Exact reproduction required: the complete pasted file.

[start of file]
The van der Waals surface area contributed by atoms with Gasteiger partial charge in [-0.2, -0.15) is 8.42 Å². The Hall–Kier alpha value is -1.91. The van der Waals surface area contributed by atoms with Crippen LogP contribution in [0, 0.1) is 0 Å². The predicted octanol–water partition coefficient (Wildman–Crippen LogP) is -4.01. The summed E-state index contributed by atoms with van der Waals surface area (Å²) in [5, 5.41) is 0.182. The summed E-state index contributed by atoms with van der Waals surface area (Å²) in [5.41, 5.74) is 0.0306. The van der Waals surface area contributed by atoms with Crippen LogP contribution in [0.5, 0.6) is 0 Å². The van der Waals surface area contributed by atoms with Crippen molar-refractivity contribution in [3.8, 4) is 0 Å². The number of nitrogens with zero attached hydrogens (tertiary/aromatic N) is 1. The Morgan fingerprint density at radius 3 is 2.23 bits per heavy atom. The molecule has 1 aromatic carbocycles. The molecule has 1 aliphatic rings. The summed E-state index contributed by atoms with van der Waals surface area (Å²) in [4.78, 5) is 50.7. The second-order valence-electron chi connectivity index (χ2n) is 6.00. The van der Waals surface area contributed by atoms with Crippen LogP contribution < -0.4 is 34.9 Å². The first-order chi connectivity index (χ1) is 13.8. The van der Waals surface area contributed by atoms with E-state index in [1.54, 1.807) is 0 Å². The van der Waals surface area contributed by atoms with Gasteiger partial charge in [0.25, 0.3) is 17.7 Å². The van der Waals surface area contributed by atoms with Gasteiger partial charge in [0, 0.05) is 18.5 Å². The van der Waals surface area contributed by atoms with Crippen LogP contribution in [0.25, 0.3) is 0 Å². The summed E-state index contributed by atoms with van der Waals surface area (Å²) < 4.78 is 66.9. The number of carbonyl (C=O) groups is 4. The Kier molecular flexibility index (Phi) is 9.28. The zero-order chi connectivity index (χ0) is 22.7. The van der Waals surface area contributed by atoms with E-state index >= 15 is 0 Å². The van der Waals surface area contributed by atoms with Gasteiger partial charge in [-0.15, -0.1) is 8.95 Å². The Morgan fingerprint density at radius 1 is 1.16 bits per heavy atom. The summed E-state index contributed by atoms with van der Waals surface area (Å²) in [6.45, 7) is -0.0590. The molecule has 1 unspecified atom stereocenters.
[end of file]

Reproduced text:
The van der Waals surface area contributed by atoms with Gasteiger partial charge in [-0.2, -0.15) is 8.42 Å². The Hall–Kier alpha value is -1.91. The van der Waals surface area contributed by atoms with Crippen LogP contribution in [0, 0.1) is 0 Å². The predicted octanol–water partition coefficient (Wildman–Crippen LogP) is -4.01. The summed E-state index contributed by atoms with van der Waals surface area (Å²) in [5, 5.41) is 0.182. The summed E-state index contributed by atoms with van der Waals surface area (Å²) in [5.41, 5.74) is 0.0306. The van der Waals surface area contributed by atoms with Crippen LogP contribution in [0.5, 0.6) is 0 Å². The van der Waals surface area contributed by atoms with Crippen molar-refractivity contribution in [3.8, 4) is 0 Å². The number of nitrogens with zero attached hydrogens (tertiary/aromatic N) is 1. The Morgan fingerprint density at radius 3 is 2.23 bits per heavy atom. The molecule has 1 aromatic carbocycles. The molecule has 1 aliphatic rings. The summed E-state index contributed by atoms with van der Waals surface area (Å²) in [4.78, 5) is 50.7. The second-order valence-electron chi connectivity index (χ2n) is 6.00. The van der Waals surface area contributed by atoms with Crippen LogP contribution < -0.4 is 34.9 Å². The first-order chi connectivity index (χ1) is 13.8. The van der Waals surface area contributed by atoms with E-state index in [1.54, 1.807) is 0 Å². The van der Waals surface area contributed by atoms with Gasteiger partial charge in [0.25, 0.3) is 17.7 Å². The van der Waals surface area contributed by atoms with Gasteiger partial charge in [0, 0.05) is 18.5 Å². The van der Waals surface area contributed by atoms with Crippen LogP contribution in [0.25, 0.3) is 0 Å². The summed E-state index contributed by atoms with van der Waals surface area (Å²) < 4.78 is 66.9. The number of carbonyl (C=O) groups is 4. The Kier molecular flexibility index (Phi) is 9.28. The zero-order chi connectivity index (χ0) is 22.7. The van der Waals surface area contributed by atoms with E-state index >= 15 is 0 Å². The van der Waals surface area contributed by atoms with Gasteiger partial charge in [-0.15, -0.1) is 8.95 Å². The Morgan fingerprint density at radius 1 is 1.16 bits per heavy atom. The summed E-state index contributed by atoms with van der Waals surface area (Å²) in [6.45, 7) is -0.0590. The molecule has 1 unspecified atom stereocenters.